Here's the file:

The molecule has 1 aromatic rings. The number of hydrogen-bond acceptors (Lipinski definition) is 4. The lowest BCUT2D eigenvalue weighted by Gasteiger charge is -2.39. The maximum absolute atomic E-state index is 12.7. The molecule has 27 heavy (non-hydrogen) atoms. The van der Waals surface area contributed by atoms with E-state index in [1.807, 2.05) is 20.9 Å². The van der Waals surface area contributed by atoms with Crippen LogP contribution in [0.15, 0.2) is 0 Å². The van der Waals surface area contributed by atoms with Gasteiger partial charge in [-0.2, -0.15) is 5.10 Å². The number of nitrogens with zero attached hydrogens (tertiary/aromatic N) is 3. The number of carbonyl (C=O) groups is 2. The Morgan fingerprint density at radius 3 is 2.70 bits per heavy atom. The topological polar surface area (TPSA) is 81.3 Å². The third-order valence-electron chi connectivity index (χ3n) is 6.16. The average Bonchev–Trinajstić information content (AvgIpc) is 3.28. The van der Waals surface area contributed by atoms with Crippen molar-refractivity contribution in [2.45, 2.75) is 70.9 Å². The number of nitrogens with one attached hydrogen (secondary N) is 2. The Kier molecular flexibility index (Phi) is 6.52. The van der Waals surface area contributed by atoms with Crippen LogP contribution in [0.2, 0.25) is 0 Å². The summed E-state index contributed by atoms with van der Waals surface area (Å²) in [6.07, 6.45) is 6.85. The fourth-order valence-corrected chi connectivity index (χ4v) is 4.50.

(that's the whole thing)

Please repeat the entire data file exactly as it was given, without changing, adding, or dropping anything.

The molecule has 1 aromatic rings. The number of hydrogen-bond acceptors (Lipinski definition) is 4. The lowest BCUT2D eigenvalue weighted by Gasteiger charge is -2.39. The maximum absolute atomic E-state index is 12.7. The molecule has 27 heavy (non-hydrogen) atoms. The van der Waals surface area contributed by atoms with E-state index in [1.807, 2.05) is 20.9 Å². The van der Waals surface area contributed by atoms with Crippen LogP contribution in [0.15, 0.2) is 0 Å². The van der Waals surface area contributed by atoms with Gasteiger partial charge in [-0.2, -0.15) is 5.10 Å². The number of nitrogens with zero attached hydrogens (tertiary/aromatic N) is 3. The number of carbonyl (C=O) groups is 2. The Morgan fingerprint density at radius 3 is 2.70 bits per heavy atom. The topological polar surface area (TPSA) is 81.3 Å². The third-order valence-electron chi connectivity index (χ3n) is 6.16. The average Bonchev–Trinajstić information content (AvgIpc) is 3.28. The van der Waals surface area contributed by atoms with Crippen molar-refractivity contribution in [2.45, 2.75) is 70.9 Å². The number of nitrogens with one attached hydrogen (secondary N) is 2. The Kier molecular flexibility index (Phi) is 6.52. The van der Waals surface area contributed by atoms with Crippen LogP contribution in [0.2, 0.25) is 0 Å². The summed E-state index contributed by atoms with van der Waals surface area (Å²) in [6.07, 6.45) is 6.85. The fourth-order valence-corrected chi connectivity index (χ4v) is 4.50.